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The last time I wrote about Zomedica (NYSEAMERICAN:ZOM) was on March 22. At the time, I said ZOM stock was an excellent long-term buy for speculative investors. 

Source: didesign021 / Shutterstock.com

Since then, ZOM stock has lost 57% of its value. As I write this, it’s trading well below $1. 

While a change in its sales approach hasn’t helped boost investor confidence, the reality is that ZOM stock has been on a downhill slide since it launched its Truforma diagnostic platform two weeks early in mid-March.

Unless I’ve missed something, the opportunity to profit off Zomedica has only gotten better. Here’s why. 

ZOM Stock and Selling Direct

On April 15, Zomedica announced it was moving to a direct sales organization, phasing out its distributor-based sales efforts.

 “As TRUFORMA ®’s market presence grew, we intended to transition from a distributor-based sales model to a direct sales organization. However, due to anticipated changes at our current distributor that we believe have impacted its ability to market our products effectively, we will be accelerating that transition and the building of a direct sales organization,” CEO Robert Cohen stated in its press release.

In the same press release, the company’s vice president of sales and chief commercial officer, Brük Herbst, said that his experience running Idexx Laboratories’ (NASDAQ:IDXX) direct sales efforts proved to be invaluable to his team, both growing sales and servicing its customers. The move by its distributor forced its hand in a good way. 

With $200 million in cash raised in February from a share offering, Zomedica will have the money to make the transition a seamless one. 

Early in my adult work life, I worked in sales for a beverage distributor that also manufactured its own line of seltzers. There was always a tug-of-war between serving our customers and doing what was best for our own products. By the nature of the beast, the distributor is always conflicted. 

Zomedica having eliminated the conflict gives it the green light to go after a chunk of the $3 billion diagnostics market for companion animals. That’s excellent news if you’re a long-time shareholder.

In my opinion, selling direct is always the preferred option.

What Else Might Be Hampering Zomedica’s Share Price?

InvestorPlace’s Vince Martin wrote an article on April 9 that points to the company’s past financial troubles and what it had to do to extricate itself from the mess.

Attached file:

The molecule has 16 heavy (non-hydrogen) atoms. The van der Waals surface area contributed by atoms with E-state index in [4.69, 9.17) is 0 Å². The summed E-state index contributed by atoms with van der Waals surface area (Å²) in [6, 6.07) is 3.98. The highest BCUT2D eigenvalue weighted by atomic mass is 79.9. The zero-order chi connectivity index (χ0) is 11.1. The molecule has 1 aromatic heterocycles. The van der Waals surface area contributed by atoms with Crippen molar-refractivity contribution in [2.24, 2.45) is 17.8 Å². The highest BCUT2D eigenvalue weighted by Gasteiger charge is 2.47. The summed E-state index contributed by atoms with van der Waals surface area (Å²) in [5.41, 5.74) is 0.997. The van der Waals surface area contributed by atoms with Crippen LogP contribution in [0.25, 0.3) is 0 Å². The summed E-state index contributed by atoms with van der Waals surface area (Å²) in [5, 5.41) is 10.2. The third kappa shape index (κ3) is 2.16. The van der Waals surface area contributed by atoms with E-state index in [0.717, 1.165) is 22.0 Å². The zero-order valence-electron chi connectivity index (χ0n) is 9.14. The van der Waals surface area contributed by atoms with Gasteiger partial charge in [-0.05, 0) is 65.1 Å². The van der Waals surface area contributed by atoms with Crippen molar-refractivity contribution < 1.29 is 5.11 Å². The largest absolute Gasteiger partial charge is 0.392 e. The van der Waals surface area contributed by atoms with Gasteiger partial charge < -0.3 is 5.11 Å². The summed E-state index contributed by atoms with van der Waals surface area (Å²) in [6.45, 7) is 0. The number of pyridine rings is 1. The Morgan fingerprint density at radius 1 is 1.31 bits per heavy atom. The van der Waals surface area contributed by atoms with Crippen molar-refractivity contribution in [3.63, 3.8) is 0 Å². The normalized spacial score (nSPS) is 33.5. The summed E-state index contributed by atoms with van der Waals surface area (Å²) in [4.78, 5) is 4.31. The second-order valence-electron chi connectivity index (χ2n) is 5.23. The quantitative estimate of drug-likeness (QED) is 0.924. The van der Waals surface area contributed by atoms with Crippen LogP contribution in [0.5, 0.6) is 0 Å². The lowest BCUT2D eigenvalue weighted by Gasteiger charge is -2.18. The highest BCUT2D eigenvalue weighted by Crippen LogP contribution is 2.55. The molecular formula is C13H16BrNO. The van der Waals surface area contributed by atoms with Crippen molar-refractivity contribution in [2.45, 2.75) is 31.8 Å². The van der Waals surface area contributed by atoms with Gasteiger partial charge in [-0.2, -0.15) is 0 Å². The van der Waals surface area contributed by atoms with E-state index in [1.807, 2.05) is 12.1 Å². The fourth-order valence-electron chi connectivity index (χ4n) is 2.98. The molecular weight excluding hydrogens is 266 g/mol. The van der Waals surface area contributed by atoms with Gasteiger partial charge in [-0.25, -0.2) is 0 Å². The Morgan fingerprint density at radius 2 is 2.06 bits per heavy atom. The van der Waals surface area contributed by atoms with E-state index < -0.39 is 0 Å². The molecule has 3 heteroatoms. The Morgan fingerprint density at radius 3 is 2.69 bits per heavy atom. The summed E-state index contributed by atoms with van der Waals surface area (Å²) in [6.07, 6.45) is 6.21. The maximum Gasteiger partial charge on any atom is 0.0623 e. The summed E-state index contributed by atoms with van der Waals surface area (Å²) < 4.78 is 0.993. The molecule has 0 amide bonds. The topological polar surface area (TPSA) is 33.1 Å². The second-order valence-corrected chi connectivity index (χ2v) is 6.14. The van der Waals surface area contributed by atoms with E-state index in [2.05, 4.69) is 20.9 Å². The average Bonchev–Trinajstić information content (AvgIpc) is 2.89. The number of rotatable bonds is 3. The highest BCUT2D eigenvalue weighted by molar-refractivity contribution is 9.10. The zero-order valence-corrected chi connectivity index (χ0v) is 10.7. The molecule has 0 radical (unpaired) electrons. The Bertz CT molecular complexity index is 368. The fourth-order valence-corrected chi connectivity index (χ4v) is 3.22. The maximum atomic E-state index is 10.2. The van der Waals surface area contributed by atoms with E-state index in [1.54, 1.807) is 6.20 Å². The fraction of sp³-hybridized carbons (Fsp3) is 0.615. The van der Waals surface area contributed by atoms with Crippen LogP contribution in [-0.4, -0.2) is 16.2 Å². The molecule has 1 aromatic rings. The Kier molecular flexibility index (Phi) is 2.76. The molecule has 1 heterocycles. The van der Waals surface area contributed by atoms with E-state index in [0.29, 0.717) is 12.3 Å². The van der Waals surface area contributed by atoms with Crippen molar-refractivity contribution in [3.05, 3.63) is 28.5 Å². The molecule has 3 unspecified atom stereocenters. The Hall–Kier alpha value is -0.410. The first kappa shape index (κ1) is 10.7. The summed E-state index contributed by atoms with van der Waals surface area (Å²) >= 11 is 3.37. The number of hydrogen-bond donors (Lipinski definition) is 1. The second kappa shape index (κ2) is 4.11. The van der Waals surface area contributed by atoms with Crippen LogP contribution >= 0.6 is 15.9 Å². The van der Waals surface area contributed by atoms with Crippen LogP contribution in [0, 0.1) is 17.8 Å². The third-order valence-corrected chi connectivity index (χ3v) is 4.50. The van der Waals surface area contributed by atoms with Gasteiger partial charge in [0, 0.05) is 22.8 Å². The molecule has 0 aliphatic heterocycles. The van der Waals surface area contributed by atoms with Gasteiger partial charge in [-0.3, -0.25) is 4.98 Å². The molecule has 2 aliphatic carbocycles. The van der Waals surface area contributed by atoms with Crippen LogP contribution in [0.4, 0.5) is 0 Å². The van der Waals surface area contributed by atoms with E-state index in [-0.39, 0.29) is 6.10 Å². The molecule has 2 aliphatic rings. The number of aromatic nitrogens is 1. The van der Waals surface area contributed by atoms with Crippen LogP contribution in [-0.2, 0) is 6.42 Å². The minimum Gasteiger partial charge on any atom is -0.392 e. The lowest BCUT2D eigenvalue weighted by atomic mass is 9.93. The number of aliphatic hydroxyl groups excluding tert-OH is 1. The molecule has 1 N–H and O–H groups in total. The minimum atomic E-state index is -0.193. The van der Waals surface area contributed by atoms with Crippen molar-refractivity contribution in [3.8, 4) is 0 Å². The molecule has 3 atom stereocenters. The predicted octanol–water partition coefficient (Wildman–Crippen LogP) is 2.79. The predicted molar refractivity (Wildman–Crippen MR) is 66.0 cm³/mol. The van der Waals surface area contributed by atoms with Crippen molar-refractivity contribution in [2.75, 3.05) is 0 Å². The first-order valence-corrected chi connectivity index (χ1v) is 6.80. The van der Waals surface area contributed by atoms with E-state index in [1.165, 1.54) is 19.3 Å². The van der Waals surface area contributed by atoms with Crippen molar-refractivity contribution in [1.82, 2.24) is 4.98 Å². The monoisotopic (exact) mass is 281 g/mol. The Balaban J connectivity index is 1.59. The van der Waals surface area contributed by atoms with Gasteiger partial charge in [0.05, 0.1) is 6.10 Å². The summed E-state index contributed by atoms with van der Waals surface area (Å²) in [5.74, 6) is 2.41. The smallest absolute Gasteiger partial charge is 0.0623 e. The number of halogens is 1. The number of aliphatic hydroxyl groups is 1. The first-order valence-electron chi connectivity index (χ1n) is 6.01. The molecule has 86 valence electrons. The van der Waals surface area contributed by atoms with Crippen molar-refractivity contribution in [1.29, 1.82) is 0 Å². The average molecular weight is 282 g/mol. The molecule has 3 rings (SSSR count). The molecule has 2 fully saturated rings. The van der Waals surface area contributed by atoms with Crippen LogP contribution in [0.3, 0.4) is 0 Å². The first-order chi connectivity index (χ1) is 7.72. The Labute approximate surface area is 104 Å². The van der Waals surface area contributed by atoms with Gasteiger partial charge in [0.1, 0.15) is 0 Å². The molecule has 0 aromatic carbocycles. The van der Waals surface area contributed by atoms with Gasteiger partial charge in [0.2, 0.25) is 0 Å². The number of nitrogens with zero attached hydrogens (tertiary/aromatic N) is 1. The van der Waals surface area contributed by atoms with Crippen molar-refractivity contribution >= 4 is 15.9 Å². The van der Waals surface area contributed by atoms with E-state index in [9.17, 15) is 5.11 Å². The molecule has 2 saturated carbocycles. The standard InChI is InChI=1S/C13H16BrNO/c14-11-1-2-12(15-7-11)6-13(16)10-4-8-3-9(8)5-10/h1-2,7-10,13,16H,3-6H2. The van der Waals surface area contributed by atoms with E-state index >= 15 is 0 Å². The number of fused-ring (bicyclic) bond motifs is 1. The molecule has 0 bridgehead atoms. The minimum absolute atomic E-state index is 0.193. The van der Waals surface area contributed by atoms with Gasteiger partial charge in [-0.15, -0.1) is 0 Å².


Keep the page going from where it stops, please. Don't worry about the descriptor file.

Zomedica, close to bankruptcy in 2019, entered into a financial arrangement with a Michigan-based real estate investment fund. The deal gave Wickfield Bridge Fund LLC $12 million in preferred shares that paid a 9% annual royalty payment

According to page F-16 of Zomedica’s 2019 10-K, this meant that Wickfield would get 9% of the company’s sales each year until the investor received $108 million. Alternatively, Zomedica could redeem the preferred shares for $108 million less any sales it paid out to Wickfield. 

As my colleague points out, the company remedied the situation in early March, exchanging the preferred shares for 24.72 million shares of ZOM stock, or $0.49 each. At the time of the agreement announced on March 8, the shares were trading at $1.78. 

Martin believes Wickfield took the deal because it knew Zomedica’s sales weren’t going to be nearly as robust as bulls projected. So, a bird in the hand is worth two in the bush. 

Another Viewpoint

I look at the situation from a slightly different perspective. 

What if Wickfield got wind of the possibility Zomedica would switch to a direct sales model, which meant a slightly slower sales ramp up? It then approached the company about some kind of agreement where both sides win something, and both sides lose something. 

In the case of Zomedica, it wins termination of the onerous agreement. Still, it gives up 24.72 million shares of its common stock, worth approximately 2.5% of its 971.9 million shares outstanding (based on 947.2 million shares outstanding as of Feb. 26 plus 24.72 million shares issued in the agreement).

In the case of Wickfield, it wins 24.72 million shares that it can sell at any time, while it loses the noose around Zomedica’s neck.

I’ve always thought that the best deals are those where both parties lose something of value. I don’t think there’s any doubt this is the case with Zomedica and Wickfield.

The Bottom Line

When a stock trades below $1, there’s often a reason. In the case of Zomedica, I don’t think there’s any question investors are wondering about the true potential of its Truforma point-of-care diagnostic platform.

We won’t know for several quarters if the total break from its distribution partner was a good idea. In the meantime, Zomedica has lots of expenses and little to show on the top line.

I thought it was a speculative buy at a little more than $2. At 83 cents, it’s an even better buy.

But let me set you straight about one thing. If you think this is a slam dunk, you’ve got another thing coming. It’s under $1 for a reason. It is CEO Robert Cohen’s job to prove it’s worth much, much, more. 

If you’ve got some fun money, this is one of the best penny-stock opportunities I can think of.   

On the date of publication, Will Ashworth did not have (either directly or indirectly) any positions in the securities mentioned in this article. 

Will Ashworth has written about investments full-time since 2008. Publications where he’s appeared include InvestorPlace, The Motley Fool Canada, Investopedia, Kiplinger, and several others in both the U.S. and Canada. He particularly enjoys creating model portfolios that stand the test of time. He lives in Halifax, Nova Scotia. At the time of this writing Will Ashworth did not hold a position in any of the aforementioned securities.

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